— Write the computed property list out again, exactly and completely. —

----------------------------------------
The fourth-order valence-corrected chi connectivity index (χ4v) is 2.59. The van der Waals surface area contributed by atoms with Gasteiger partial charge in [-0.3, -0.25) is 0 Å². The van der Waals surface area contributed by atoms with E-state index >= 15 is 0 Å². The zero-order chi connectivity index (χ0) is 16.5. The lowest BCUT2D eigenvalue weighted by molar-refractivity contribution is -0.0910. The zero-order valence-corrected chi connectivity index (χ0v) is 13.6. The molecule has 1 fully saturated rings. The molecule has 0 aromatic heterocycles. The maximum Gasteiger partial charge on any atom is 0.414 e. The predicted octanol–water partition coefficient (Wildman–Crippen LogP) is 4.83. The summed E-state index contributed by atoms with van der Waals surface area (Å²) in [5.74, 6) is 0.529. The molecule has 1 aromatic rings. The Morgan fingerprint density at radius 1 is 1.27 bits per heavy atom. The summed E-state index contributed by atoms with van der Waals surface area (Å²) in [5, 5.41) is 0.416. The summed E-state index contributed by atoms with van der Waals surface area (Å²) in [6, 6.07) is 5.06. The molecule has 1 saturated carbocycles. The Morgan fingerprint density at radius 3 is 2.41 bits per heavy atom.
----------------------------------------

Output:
The fourth-order valence-corrected chi connectivity index (χ4v) is 2.59. The van der Waals surface area contributed by atoms with Gasteiger partial charge in [-0.3, -0.25) is 0 Å². The van der Waals surface area contributed by atoms with E-state index >= 15 is 0 Å². The zero-order chi connectivity index (χ0) is 16.5. The lowest BCUT2D eigenvalue weighted by molar-refractivity contribution is -0.0910. The zero-order valence-corrected chi connectivity index (χ0v) is 13.6. The molecule has 1 fully saturated rings. The molecule has 0 aromatic heterocycles. The maximum Gasteiger partial charge on any atom is 0.414 e. The predicted octanol–water partition coefficient (Wildman–Crippen LogP) is 4.83. The summed E-state index contributed by atoms with van der Waals surface area (Å²) in [5.74, 6) is 0.529. The molecule has 1 aromatic rings. The Morgan fingerprint density at radius 1 is 1.27 bits per heavy atom. The summed E-state index contributed by atoms with van der Waals surface area (Å²) in [5, 5.41) is 0.416. The summed E-state index contributed by atoms with van der Waals surface area (Å²) in [6, 6.07) is 5.06. The molecule has 1 saturated carbocycles. The Morgan fingerprint density at radius 3 is 2.41 bits per heavy atom.